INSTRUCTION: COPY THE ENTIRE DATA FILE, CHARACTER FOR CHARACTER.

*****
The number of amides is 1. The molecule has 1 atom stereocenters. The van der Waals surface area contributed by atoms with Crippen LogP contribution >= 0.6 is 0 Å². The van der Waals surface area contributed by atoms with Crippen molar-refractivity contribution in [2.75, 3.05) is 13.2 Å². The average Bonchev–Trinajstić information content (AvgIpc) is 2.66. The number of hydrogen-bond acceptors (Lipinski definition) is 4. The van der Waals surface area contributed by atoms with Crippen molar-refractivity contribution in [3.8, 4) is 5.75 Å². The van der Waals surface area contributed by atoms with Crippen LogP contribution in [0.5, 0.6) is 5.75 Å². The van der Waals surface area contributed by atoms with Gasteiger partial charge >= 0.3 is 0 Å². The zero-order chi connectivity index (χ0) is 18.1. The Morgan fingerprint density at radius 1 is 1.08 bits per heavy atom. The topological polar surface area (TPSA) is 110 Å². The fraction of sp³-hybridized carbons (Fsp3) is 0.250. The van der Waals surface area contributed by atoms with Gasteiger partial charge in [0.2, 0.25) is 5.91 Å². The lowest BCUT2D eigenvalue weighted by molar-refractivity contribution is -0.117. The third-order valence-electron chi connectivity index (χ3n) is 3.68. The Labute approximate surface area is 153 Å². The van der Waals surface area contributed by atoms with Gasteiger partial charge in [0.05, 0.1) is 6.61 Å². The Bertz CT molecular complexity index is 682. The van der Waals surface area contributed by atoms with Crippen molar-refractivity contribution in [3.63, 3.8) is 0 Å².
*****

The number of amides is 1. The molecule has 1 atom stereocenters. The van der Waals surface area contributed by atoms with Crippen LogP contribution >= 0.6 is 0 Å². The van der Waals surface area contributed by atoms with Crippen molar-refractivity contribution in [2.75, 3.05) is 13.2 Å². The average Bonchev–Trinajstić information content (AvgIpc) is 2.66. The number of hydrogen-bond acceptors (Lipinski definition) is 4. The van der Waals surface area contributed by atoms with Crippen molar-refractivity contribution in [3.8, 4) is 5.75 Å². The van der Waals surface area contributed by atoms with Crippen LogP contribution in [0.5, 0.6) is 5.75 Å². The van der Waals surface area contributed by atoms with Gasteiger partial charge >= 0.3 is 0 Å². The zero-order chi connectivity index (χ0) is 18.1. The Morgan fingerprint density at radius 1 is 1.08 bits per heavy atom. The topological polar surface area (TPSA) is 110 Å². The fraction of sp³-hybridized carbons (Fsp3) is 0.250. The van der Waals surface area contributed by atoms with Gasteiger partial charge in [0.2, 0.25) is 5.91 Å². The lowest BCUT2D eigenvalue weighted by molar-refractivity contribution is -0.117. The third-order valence-electron chi connectivity index (χ3n) is 3.68. The Labute approximate surface area is 153 Å². The van der Waals surface area contributed by atoms with Gasteiger partial charge in [0.05, 0.1) is 6.61 Å². The Bertz CT molecular complexity index is 682. The van der Waals surface area contributed by atoms with Crippen molar-refractivity contribution in [3.63, 3.8) is 0 Å².